Intel not only designs their own processors, but manufactures them as well. As fewer people buy desktop and laptop computers, Intel’s business is stagnating. Yet they’re following Apple’s business model.
On the other hand, ARM Holdings designs processors but licenses these designs to other companies such as Apple and Qualcomm. These other companies now modify and manufacture the licensed designs to sell or use these processors in their own products. Practically every smartphone and tablet uses an ARM-based processor whether it’s made by Nvidia or Qualcomm.
So everyone thinks Microsoft’s business model is faulty by licensing products, yet ARM Holdings thrives using that same business model. Everyone thinks Apple’s integrated business model is the reason for its success, yet Intel is struggling using that same business model.
It’s not the business model that defines success or failure, but the market. Right now, the market for desktop and laptop computers continues to decline and it won’t likely reverse course any time in the near future. That means Microsoft (using the licensing business model) and Intel (using the integrated business model) both get hurt.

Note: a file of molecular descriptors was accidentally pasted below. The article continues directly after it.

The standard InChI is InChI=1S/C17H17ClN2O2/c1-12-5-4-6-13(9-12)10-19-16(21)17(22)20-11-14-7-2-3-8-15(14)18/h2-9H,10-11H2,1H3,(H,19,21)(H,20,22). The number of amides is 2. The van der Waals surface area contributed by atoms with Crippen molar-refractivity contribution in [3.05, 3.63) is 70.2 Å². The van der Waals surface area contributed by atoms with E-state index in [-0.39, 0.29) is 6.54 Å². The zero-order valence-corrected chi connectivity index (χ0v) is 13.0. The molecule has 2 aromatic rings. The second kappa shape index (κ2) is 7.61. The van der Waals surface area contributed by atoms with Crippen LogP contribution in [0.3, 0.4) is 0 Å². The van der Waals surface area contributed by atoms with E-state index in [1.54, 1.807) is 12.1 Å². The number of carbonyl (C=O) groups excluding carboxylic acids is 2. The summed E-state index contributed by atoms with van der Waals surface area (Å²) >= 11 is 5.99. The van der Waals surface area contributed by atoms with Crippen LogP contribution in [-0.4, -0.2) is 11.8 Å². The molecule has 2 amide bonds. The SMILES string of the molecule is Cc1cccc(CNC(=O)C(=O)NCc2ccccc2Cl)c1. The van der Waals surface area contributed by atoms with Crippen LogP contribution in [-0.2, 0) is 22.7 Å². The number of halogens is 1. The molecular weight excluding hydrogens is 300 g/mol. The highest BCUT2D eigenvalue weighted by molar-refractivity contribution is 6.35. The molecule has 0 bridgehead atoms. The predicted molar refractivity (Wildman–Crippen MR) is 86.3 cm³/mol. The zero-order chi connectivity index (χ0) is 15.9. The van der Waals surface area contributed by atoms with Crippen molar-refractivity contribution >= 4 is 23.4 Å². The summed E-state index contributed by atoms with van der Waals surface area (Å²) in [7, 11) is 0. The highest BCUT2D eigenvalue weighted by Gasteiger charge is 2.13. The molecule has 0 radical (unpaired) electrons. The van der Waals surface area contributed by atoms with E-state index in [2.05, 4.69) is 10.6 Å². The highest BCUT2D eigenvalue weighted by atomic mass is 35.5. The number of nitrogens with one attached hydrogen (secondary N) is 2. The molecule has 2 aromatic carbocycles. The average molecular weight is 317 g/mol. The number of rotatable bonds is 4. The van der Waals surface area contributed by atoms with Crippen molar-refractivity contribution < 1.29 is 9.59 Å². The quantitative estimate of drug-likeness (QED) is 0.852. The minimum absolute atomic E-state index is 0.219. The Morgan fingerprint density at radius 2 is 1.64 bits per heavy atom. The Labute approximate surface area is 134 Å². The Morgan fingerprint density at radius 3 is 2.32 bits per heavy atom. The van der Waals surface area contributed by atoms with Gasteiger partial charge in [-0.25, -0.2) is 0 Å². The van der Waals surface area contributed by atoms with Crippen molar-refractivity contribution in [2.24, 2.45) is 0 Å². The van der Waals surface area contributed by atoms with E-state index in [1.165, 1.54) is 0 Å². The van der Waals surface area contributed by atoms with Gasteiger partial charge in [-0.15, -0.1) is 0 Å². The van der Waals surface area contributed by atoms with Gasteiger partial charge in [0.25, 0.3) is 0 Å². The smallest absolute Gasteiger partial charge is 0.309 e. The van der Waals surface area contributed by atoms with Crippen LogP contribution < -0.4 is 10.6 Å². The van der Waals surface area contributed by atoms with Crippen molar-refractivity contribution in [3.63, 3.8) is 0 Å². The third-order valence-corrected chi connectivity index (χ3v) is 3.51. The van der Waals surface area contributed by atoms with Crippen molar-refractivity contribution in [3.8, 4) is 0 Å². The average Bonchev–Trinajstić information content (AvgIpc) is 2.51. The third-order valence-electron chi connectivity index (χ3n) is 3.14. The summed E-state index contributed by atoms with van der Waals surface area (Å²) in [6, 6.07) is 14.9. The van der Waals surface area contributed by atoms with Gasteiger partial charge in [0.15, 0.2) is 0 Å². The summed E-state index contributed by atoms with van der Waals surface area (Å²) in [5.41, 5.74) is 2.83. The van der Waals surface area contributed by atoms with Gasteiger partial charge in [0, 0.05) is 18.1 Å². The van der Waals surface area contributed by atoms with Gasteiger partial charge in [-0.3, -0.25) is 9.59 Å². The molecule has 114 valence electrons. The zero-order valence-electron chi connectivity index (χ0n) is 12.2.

With the shift to mobile computing, Apple (using the integrated business model) and ARM Holdings (using the licensing business model) are both thriving and will likely to continue doing so until the mobile computing market slows down.
It doesn’t matter what business model you choose if you’re stuck in a declining market. Likewise, it doesn’t matter what business model you choose if you latch on to a growing market. Follow a growing market and your own business will also grow. Stick with a stagnating market and your own business will also stagnate.
Basically, just follow the growing trends and avoid the declining trends. Of course to do that, you have to be willing to objectively examine facts that show you what’s growing and what’s declining. Failure to notice growing and declining trends as early as possible will result in a lot of happy or upset people, depending on which trend you insist on following.
Of course, the best path to success isn’t just to follow trends but to define them, and that’s what Apple does with each of their product lines. The MacBook laptop series has defined the standard for laptops. Apple Pay is defining the mobile payment market. CarPlay is defining the in-dash automotive entertainment system market. We already know that the iPhone redefined the smartphone market and the iPad redefined the tablet market.
When you create trends, you can always be a leader. When you follow trends, you can always be a success. It’s only when you ignore trends that you’ll always be in trouble regardless of the business model you choose.